Ecclesiastes 12:1-7 King James Version (KJV) Remember now thy Creator in the days of thy youth, while the evil days come not, nor the years draw nigh, when thou shalt say, I have no pleasure in them; While the sun, or the light, or the moon, or the stars, be not darkened, nor the clouds return after the rain: In the day when the keepers of the house shall tremble, and the strong men shall bow themselves, and the grinders cease because they are few, and those that look out of the windows be darkened, And the doors shall be shut in the streets, when the sound of the grinding is low, and he shall rise up at the voice of the bird, and all the daughters of musick shall be brought low; Also when they shall be afraid of that which is high, and fears shall be in the way, and the almond tree shall flourish, and the grasshopper shall be a burden, and desire shall fail: because man goeth to his long home, and the mourners go about the streets: Or ever the silver cord be loosed, or the golden bowl be broken, or the pitcher be broken at the fountain, or the wheel broken at the cistern. Then shall the dust return to the earth as it was: and the spirit shall return unto God who gave it.

If we are given a new spirit it will rise on the last day .
 

Blik

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Dec 6, 2016
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#37
According to the way that some interpret the bible assigning a figurative interpretation to an obvious literal interpretation, I would say that there might be a few that would say it is figurative even though it is literal, and the salvation status permenant.
Unlrdd you agree with Constantine that we must never follow the Jews, their sages told us how to read scripture. They said it was literally true history, and it was spiritually true at the same time. All of it also, they said, has hidden meaning. We can follow them as long as we accept that Christ is the Son of God given from the beginning for our salvation.

We are limiting our understanding if we deny either aspect of the word.
 

Nehemiah6

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Jul 18, 2017
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#38
Matthews 4:17 From then on Jesus began to preach, “Repent, for the Kingdom of Heaven has become near”.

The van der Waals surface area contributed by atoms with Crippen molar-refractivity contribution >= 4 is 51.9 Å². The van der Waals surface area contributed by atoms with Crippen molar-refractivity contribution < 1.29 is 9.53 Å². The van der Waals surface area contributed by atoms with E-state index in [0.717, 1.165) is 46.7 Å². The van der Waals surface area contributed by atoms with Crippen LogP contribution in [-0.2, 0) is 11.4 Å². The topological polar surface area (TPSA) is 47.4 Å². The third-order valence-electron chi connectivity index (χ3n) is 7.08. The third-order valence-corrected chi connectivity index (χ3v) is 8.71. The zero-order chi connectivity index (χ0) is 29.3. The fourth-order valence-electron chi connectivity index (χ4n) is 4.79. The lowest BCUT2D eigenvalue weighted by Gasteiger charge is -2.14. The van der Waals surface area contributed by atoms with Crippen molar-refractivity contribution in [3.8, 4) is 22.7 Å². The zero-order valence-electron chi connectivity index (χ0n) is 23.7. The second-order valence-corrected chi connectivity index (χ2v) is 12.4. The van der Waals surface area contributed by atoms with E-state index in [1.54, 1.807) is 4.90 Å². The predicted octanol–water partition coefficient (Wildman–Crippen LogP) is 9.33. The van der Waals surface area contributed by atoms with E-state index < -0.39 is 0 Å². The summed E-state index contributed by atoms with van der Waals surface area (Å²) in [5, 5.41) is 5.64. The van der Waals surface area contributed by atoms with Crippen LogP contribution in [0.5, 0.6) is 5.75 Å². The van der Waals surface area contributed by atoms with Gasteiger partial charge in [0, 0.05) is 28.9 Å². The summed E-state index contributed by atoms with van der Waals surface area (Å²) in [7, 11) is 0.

The Gospel cannot be divorced from the preaching of repentance. John the Baptist, as well as Peter on the day of Pentecost, preached repentance. They were following Christ, who said that repentance is for the remission of sins, and that is exactly what Peter said after Pentecost.

CHRIST TEACHING BEFORE HIS ASCENSION
46 And [Christ] said unto them, Thus it is written, and thus it behoved Christ to suffer, and to rise from the dead the third day: 47 And that repentance and remission of sins should be preached in his name among all nations, beginning at Jerusalem. 48 And ye are witnesses of these things. (Luke 24:46-48)

PETER PREACHING AFTER PENTECOST
19 Repent ye therefore, and be converted, that your sins may be blotted out, when the times of refreshing shall come from the presence of the Lord; 20 And he shall send Jesus Christ, which before was preached unto you. (Acts 3:19,20)

PAUL ADDRESSING THE ELDERS OF EPHESUS
20 And how I kept back nothing that was profitable unto you, but have shewed you, and have taught you publickly, and from house to house, 21 Testifying both to the Jews, and also to the Greeks, repentance toward God, and faith toward our Lord Jesus Christ. (Acts 20:10,21)
 

Diakonos

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#39
It’s my understanding that those are the Father’s first words recorded in scripture.
John 1, Colossians 1 and other passages attribute Jesus as the creator of the universe:

"All things came into being through Him (The Logos), and apart from Him nothing came into being that has come into being"

"For by Him (Jesus) all things were created, both in the heavens and on earth, visible and invisible, whether thrones or dominions or rulers or authorities—all things have been created through Him and for Him"
 
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#40
John 1, Colossians 1 and other passages attribute Jesus as the creator of the universe:

"All things came into being through Him (The Logos), and apart from Him nothing came into being that has come into being"

"For by Him (Jesus) all things were created, both in the heavens and on earth, visible and invisible, whether thrones or dominions or rulers or authorities—all things have been created through Him and for Him"
1. A contradiction of the Apostles Creed.
2. For John 1 see English translations prior to 1611.
3. Colossians 1 attributes the new creation, not the Genesis creation, to Jesus.